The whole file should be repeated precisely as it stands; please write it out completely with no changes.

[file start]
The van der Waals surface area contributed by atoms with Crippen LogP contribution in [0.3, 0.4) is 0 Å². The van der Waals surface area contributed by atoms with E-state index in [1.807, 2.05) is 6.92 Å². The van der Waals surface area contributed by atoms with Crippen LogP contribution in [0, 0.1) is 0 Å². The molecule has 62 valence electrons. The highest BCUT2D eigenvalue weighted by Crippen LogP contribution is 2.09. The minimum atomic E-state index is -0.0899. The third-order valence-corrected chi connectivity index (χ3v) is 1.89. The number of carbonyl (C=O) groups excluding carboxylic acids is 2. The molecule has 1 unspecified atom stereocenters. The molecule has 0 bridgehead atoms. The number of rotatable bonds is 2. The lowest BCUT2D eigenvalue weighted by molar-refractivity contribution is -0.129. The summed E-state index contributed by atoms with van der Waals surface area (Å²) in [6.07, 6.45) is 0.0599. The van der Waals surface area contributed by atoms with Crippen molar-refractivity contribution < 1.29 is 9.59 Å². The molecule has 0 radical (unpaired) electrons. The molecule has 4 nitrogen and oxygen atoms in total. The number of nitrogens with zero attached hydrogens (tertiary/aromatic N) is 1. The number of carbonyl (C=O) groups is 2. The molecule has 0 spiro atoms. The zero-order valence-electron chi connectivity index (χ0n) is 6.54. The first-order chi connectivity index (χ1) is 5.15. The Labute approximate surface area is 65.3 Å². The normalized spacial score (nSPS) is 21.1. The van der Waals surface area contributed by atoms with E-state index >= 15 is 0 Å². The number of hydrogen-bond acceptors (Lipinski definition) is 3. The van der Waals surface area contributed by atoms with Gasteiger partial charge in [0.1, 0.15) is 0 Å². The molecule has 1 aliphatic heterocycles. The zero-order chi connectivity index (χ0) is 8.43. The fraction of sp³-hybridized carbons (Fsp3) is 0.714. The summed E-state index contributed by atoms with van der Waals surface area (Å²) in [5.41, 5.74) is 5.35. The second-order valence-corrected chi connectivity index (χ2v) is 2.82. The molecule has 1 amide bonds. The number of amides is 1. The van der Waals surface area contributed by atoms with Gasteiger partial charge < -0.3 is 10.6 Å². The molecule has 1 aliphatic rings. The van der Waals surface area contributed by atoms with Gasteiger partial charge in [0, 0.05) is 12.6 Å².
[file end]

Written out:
The van der Waals surface area contributed by atoms with Crippen LogP contribution in [0.3, 0.4) is 0 Å². The van der Waals surface area contributed by atoms with E-state index in [1.807, 2.05) is 6.92 Å². The van der Waals surface area contributed by atoms with Crippen LogP contribution in [0, 0.1) is 0 Å². The molecule has 62 valence electrons. The highest BCUT2D eigenvalue weighted by Crippen LogP contribution is 2.09. The minimum atomic E-state index is -0.0899. The third-order valence-corrected chi connectivity index (χ3v) is 1.89. The number of carbonyl (C=O) groups excluding carboxylic acids is 2. The molecule has 1 unspecified atom stereocenters. The molecule has 0 bridgehead atoms. The number of rotatable bonds is 2. The lowest BCUT2D eigenvalue weighted by molar-refractivity contribution is -0.129. The summed E-state index contributed by atoms with van der Waals surface area (Å²) in [6.07, 6.45) is 0.0599. The van der Waals surface area contributed by atoms with Crippen molar-refractivity contribution < 1.29 is 9.59 Å². The molecule has 0 radical (unpaired) electrons. The molecule has 4 nitrogen and oxygen atoms in total. The number of nitrogens with zero attached hydrogens (tertiary/aromatic N) is 1. The number of carbonyl (C=O) groups is 2. The molecule has 0 spiro atoms. The zero-order valence-electron chi connectivity index (χ0n) is 6.54. The first-order chi connectivity index (χ1) is 5.15. The Labute approximate surface area is 65.3 Å². The normalized spacial score (nSPS) is 21.1. The van der Waals surface area contributed by atoms with E-state index >= 15 is 0 Å². The number of hydrogen-bond acceptors (Lipinski definition) is 3. The van der Waals surface area contributed by atoms with Gasteiger partial charge in [0.1, 0.15) is 0 Å². The molecule has 1 aliphatic heterocycles. The zero-order chi connectivity index (χ0) is 8.43. The fraction of sp³-hybridized carbons (Fsp3) is 0.714. The summed E-state index contributed by atoms with van der Waals surface area (Å²) in [5.41, 5.74) is 5.35. The second-order valence-corrected chi connectivity index (χ2v) is 2.82. The molecule has 1 amide bonds. The number of amides is 1. The van der Waals surface area contributed by atoms with Gasteiger partial charge < -0.3 is 10.6 Å². The molecule has 1 aliphatic rings. The van der Waals surface area contributed by atoms with Gasteiger partial charge in [0, 0.05) is 12.6 Å².